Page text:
I was watching the movie “The Equalizer 2” with Denzel Washington as the lead actor. Denzel is awesome in this movie. He starts off on a train, with a room full of gangsters with thick accents, who had just kidnapped a little girl. There are, like, nine of them and only one of Denzel. He confronts the leader of the gang with his transgressions and gives him a chance to hand over the girl with no consequences.
Of course, he is not going to do that because there are 10 of them and one of Denzel. So, like every other bad guy, he walks off and leaves his goons to dispose of Denzel. Denzel very aggressively kills all nine of the goons in spectacular fashion and once again sits in front of the gang leader. Then, he says the best line I have heard in a while: “There are two kinds of pain, a pain that hurts and a pain that alters. Today, you have a choice.” Did I mention that Denzel is awesome in this movie?
That line resonated with me because it makes you answer the question of who you are. Are you a victim or a survivor? A glass-half-empty or glass-half-full person? Sociologists see it all the time with siblings who grow up in the same broken, abusive families and turn out as complete opposites. One of them continues the cycle of brokenness and abuse and the other is determined to live the opposite way and do something positive with their life. Pain that hurts and pain that alters.
If you are like me, my entire life can be summed up in one sentence: “It didn’t go as planned, and that’s OK!” We aren’t talking about physical pain today, we are talking about emotional pain. The “we just found out we lost the baby after trying for 10 years” pain. The “we just found out everyone’s favorite uncle has been abusing all of the little girls in my family” pain. The “my spouse just left me for another person after 20 years of marriage” pain. It’s going to hurt. But those serious pains, the ones that alter our entire life, how do we deal with them?
Jesus suffered through pain that alters. It probably started with a conversation like this: (I am just guessing. Bible historians please do not email me with complaints.)
Judas: Hey, Jesus. Still on for Friday?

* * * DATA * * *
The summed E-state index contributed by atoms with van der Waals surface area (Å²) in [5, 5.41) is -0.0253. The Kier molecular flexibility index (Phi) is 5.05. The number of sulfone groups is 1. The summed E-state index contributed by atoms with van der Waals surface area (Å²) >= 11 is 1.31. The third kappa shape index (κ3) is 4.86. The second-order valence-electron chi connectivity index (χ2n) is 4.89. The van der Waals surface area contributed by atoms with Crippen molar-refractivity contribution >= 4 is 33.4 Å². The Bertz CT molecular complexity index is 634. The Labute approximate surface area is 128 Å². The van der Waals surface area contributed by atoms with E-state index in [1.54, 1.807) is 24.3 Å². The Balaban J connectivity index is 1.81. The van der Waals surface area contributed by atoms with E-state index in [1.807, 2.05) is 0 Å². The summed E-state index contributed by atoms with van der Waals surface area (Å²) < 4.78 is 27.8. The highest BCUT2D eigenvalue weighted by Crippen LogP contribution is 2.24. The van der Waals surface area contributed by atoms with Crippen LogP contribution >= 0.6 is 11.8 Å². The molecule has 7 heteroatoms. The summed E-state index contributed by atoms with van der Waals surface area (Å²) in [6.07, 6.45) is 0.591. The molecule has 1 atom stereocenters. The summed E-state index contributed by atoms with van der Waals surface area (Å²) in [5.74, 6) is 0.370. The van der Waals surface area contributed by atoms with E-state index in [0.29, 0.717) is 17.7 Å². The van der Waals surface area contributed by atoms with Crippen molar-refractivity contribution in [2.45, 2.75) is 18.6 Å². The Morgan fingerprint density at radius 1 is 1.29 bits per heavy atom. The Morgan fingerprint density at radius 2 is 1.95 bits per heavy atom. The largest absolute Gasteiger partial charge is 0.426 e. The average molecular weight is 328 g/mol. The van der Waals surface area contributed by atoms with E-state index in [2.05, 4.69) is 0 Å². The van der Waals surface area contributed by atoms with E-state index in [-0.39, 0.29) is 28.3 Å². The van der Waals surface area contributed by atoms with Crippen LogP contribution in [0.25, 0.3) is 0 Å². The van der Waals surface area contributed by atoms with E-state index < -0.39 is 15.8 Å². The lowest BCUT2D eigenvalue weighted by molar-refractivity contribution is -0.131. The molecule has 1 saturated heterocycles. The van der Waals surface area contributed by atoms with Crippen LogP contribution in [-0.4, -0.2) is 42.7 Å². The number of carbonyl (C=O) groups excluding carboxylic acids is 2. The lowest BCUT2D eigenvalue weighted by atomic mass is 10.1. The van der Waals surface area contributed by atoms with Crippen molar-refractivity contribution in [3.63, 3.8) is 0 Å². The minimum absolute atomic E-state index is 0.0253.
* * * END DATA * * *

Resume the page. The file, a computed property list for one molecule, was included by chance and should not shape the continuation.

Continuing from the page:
Judas: Yeah, the last supper.
Jesus: The what?
Judas: Supper…just normal supper with the fellas.
If you don’t know the rest of the story I recommend that you watch a critically-acclaimed movie called “The Passion of Christ.” It portrays in very graphic detail pain that alters. You do not have to deal with it alone. One of my most favorite Bible verses is Psalm 23:4, which reads: “Yea, though I walk through the valley of the shadow of death, I will fear no evil: for thou art with me; thy rod and thy staff they comfort me.” If I were not so averse to the pain of a needle, I would get this verse tattooed on my rib cage. It has gotten me through so much pain. Even when I felt lonely, I was never alone and never had to go through it alone. Take that pain and use it as motivation to continue with your life.
For example, I am overweight. Let’s say you are overweight and now have health problems, like I do. You can let the pain of those problems hurt, or you can let it alter your lifestyle. I am not the type to brag, but I finished my 14-day diet in three hours and 27 minutes. I tried a less painful way to escape but now I am determined. No more fad diets. I changed my eating habits. I started exercising more, and now I make better decisions. Your parents/spouse/sibling/friend/pastor hurt you? I get that. I also get that hurt people hurt people. You can let it hurt or you can bounce back, shake it off, and let God drag you forward until you are ready to walk with Him.
My wife says the most hurtful things to me all the time. Things like “let’s go for a run” and “try this sugar-free version.” This is the hard part of marriage that most people don’t talk about, but I will love her through this. I said that to say this: through much prayer and faith in God things don’t hurt me as much as they used to. That is only because I know who I am in Christ. I turn my pain into praise, a life-altering praise.